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Safety Alert: Forwarder with Brake Problems Overturns
A forwarder “took off” down a hill andtraveled 15 to 20 feet before rolling over on its side.
Date Posted: 10/1/2012
On a wet winter day in the Appalachians, a forwarder operator was loading his machine in the woods. The tract was a clearcut of predominantly pulpwood on gently rolling, mountainous terrain.
The 43-year-old forwarder operator had approximately 22 years of logging experience and had been working for this crew for approximately one year. He was considered fully trained for the job. However, he was not wearing a seatbelt.
UNSAFE ACTS & CONDITIONS:
The machine was experiencing an electrical problem with the brakes: they would engage when the unit was shut down, but they would not release when the forwarder was running. The logger disabled this brake engage system and relied on just the pedal brake while operating. (The pedal brake worked fine when the machine was running, but it did not operate when the engine was turned off.) The forwarder was low on fuel during the time of this incident.
When the operator started down the slope to gather wood, the fuel ran to one end of the tank, and the engine died. Since the pedal brake did not work when the engine shut down, and the shutoff brake system was disabled, the forwarder “took off” down the hill. It traveled 15 to 20 feet before rolling over on its side. The forwarder boom was extended to the side with a grapple of wood that could not release. This circumstance may have shifted the machine’s center of gravity and contributed to the rollover, but it might also have prevented a more severe rollover impact.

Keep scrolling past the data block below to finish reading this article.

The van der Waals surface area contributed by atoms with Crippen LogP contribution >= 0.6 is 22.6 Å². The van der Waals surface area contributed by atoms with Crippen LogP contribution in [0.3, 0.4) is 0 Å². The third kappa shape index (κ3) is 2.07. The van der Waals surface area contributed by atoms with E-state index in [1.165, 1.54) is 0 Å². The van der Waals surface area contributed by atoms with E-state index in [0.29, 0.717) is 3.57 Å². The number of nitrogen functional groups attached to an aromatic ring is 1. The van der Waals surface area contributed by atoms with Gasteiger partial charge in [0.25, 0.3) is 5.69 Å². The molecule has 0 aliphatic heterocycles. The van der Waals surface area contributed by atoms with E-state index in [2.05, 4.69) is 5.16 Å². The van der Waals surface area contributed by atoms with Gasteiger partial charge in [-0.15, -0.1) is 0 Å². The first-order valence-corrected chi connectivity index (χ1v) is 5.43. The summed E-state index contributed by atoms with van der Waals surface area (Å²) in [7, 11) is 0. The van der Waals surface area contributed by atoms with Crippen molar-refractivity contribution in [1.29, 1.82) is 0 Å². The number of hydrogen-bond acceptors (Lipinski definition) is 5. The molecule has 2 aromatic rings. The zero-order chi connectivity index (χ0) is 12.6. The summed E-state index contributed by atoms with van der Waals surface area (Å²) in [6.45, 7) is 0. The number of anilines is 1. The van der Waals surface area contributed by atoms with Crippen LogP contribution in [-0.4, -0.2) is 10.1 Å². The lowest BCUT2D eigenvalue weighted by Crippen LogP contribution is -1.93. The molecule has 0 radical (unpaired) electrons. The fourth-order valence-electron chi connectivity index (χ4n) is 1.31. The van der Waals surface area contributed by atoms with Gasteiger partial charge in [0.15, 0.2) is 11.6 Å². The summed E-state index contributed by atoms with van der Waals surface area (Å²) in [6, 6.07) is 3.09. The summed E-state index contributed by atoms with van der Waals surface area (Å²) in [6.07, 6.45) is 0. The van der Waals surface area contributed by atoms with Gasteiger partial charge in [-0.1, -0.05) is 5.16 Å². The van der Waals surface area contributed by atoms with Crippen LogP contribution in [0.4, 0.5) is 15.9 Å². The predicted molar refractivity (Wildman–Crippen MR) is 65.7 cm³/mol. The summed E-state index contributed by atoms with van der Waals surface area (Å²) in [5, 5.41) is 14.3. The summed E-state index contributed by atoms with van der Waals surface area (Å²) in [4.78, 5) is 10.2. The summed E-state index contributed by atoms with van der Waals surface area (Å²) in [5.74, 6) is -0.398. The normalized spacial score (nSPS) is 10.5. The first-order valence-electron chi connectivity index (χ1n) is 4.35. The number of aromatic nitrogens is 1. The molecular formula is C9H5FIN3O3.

The operator was not injured. He could have suffered a severe injury if the unit had completely rolled over.
Never disable a machine’s braking system.
Keep equipment properly fueled.
Wear a seatbelt as required by OSHA when operating a forwarder and other mobile logging equipment.
Inspect the machine before every work shift, and do not operate it until any mechanical problems have been fixed. (Lockout/tagout any equipment not safe to operate; ensure that employees have been trained in lockout/tagout policies and procedures; see FRA Loss Control Overview #2 for details.)
Source: Forest Resources Association
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